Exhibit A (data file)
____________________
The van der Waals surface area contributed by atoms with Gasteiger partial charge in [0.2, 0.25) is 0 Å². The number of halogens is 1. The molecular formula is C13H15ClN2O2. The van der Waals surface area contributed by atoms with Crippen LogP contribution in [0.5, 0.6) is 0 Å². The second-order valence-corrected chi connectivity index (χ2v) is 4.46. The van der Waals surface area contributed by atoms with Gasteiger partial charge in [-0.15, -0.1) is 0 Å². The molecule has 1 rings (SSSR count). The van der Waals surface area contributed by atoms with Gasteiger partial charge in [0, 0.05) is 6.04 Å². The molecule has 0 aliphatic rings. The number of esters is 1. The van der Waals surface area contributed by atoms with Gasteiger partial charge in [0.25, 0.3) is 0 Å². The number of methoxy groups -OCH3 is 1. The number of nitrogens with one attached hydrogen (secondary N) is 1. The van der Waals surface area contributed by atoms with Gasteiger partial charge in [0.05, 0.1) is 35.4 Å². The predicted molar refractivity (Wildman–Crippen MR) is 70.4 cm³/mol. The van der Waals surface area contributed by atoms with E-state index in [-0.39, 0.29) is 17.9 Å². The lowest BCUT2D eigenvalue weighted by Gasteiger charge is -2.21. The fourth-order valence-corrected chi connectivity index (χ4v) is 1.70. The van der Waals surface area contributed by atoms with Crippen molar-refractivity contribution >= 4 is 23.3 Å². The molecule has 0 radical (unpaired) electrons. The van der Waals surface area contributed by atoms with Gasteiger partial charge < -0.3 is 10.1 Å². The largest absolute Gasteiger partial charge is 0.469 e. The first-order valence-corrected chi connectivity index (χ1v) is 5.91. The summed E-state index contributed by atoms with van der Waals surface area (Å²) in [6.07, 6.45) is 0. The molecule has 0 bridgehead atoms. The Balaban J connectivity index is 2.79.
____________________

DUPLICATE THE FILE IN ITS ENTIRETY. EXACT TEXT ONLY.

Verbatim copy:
The van der Waals surface area contributed by atoms with Gasteiger partial charge in [0.2, 0.25) is 0 Å². The number of halogens is 1. The molecular formula is C13H15ClN2O2. The van der Waals surface area contributed by atoms with Crippen LogP contribution in [0.5, 0.6) is 0 Å². The second-order valence-corrected chi connectivity index (χ2v) is 4.46. The van der Waals surface area contributed by atoms with Gasteiger partial charge in [-0.15, -0.1) is 0 Å². The molecule has 1 rings (SSSR count). The van der Waals surface area contributed by atoms with Gasteiger partial charge in [0, 0.05) is 6.04 Å². The molecule has 0 aliphatic rings. The number of esters is 1. The van der Waals surface area contributed by atoms with Gasteiger partial charge in [0.25, 0.3) is 0 Å². The number of methoxy groups -OCH3 is 1. The number of nitrogens with one attached hydrogen (secondary N) is 1. The van der Waals surface area contributed by atoms with Gasteiger partial charge in [0.05, 0.1) is 35.4 Å². The predicted molar refractivity (Wildman–Crippen MR) is 70.4 cm³/mol. The van der Waals surface area contributed by atoms with E-state index in [-0.39, 0.29) is 17.9 Å². The lowest BCUT2D eigenvalue weighted by Gasteiger charge is -2.21. The fourth-order valence-corrected chi connectivity index (χ4v) is 1.70. The van der Waals surface area contributed by atoms with Crippen molar-refractivity contribution >= 4 is 23.3 Å². The molecule has 0 radical (unpaired) electrons. The van der Waals surface area contributed by atoms with Gasteiger partial charge < -0.3 is 10.1 Å². The largest absolute Gasteiger partial charge is 0.469 e. The first-order valence-corrected chi connectivity index (χ1v) is 5.91. The summed E-state index contributed by atoms with van der Waals surface area (Å²) in [6.07, 6.45) is 0. The molecule has 0 bridgehead atoms. The Balaban J connectivity index is 2.79.